Christianity in Africa is like.... #1

Having been in Africa for 10 minutes now, and having spent all of that in a transit lounge in Johannesburg I feel I am well-placed to comment on the much-discussed question of 'what Christianity in Africa is like'.

The typical line is that 'Christianity in Africa is like a lake that is a mile wide and an inch deep'. This is meant to convey the idea that there are Christians as far as the eye can see, but not a lot of maturity or depth of knowledge, with the implication that much of it may not even be 'real' once you dip your toe in. 

This is a fascinating summary, but I should confess I hope to muddy the waters of said lake. If I come back saying the same line either it is very, very true, or I haven't had my eyes and ears open.  I hope to add to the geography of the lake as we go.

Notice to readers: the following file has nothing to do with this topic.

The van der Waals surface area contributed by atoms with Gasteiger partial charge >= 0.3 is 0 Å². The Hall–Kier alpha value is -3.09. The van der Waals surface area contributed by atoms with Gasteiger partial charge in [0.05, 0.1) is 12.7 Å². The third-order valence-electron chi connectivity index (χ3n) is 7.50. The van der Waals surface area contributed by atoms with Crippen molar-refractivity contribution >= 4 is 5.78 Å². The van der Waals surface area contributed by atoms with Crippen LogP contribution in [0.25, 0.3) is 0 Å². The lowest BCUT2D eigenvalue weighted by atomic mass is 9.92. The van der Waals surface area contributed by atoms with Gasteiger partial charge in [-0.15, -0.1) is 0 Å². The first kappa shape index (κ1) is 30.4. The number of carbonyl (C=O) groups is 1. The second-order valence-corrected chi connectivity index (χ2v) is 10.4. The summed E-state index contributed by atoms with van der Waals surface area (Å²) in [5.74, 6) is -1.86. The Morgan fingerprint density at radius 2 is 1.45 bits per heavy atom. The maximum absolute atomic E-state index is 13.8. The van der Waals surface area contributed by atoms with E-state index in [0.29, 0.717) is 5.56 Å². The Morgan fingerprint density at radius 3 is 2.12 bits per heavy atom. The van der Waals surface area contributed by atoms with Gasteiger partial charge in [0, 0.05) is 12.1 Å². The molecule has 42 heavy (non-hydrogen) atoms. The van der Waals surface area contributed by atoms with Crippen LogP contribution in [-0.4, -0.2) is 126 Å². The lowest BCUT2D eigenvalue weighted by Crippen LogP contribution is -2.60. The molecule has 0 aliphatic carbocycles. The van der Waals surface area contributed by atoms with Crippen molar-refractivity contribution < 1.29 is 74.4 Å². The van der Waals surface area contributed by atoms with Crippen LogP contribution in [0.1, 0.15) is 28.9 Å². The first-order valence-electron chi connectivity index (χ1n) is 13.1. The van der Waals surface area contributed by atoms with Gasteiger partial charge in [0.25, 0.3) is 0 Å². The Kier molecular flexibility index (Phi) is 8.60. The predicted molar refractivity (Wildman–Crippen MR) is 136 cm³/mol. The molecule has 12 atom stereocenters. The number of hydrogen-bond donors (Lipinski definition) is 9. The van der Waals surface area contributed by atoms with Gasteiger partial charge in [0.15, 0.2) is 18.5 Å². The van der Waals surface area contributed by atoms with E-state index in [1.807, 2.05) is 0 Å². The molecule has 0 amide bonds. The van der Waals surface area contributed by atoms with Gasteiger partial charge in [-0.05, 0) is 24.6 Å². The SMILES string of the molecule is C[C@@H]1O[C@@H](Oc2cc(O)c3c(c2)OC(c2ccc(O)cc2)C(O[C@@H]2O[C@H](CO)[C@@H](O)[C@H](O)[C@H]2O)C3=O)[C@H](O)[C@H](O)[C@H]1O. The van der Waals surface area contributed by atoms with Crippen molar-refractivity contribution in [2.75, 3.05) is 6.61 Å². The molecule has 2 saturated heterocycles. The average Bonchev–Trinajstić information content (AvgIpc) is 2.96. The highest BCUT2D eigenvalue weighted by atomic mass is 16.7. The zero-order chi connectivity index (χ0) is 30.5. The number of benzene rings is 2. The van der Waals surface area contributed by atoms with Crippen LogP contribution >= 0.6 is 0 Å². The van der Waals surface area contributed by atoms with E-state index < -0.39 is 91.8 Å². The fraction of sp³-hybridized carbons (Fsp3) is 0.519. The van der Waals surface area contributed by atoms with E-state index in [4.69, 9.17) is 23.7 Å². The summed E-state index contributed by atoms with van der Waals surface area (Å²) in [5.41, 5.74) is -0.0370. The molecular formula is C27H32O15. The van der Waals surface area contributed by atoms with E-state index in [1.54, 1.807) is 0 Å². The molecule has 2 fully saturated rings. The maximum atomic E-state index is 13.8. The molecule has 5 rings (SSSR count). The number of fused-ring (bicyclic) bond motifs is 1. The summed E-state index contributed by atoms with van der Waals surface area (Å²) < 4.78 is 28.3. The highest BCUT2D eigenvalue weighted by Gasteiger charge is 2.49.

So it may surprise you to hear that so far, Christianity in Africa is a 70 year old Northern Irish Pentecostal from Belfast hoping for the restoration of Jerusalem. 

Hugh now lives in South Africa, and he clearly knows Jesus and clearly knows the scriptures and has a different take on Old Testament prophecy to me. He is sure prophecies of Jerusalem's restoration (Eg. Is 52) will be fulfilled with Jews going back to Jerusalem and becoming Messianic Jesus-believers there. 

Interestingly, he is not interested in many Africans coming to know Jesus, or Australians for that matter, because he thinks the gospel has already gone to the Gentiles (non-Jews), and is now returning in one last wave to Israel. 

His ideas were more historical than biblical, but not entirely without scriptural sources. I didn't buy it, but we encouraged each other greatly and I was somewhat saddened by his lack of enthusiasm for the gospel still going to the ends of the earth.

If Christianity in Africa is like a lake a mile wide and an inch deep, it is a lake with a little bay of Guiness-coloured water and a clear view all the way to Israel. 

I understand I have only the barest portion of my littlest toe in the lake. After all, I am drinking English Breakfast tea in a transit lounge, listening to Bob Marley while four very white Australians play Uno next to me. I think there is more to see yet.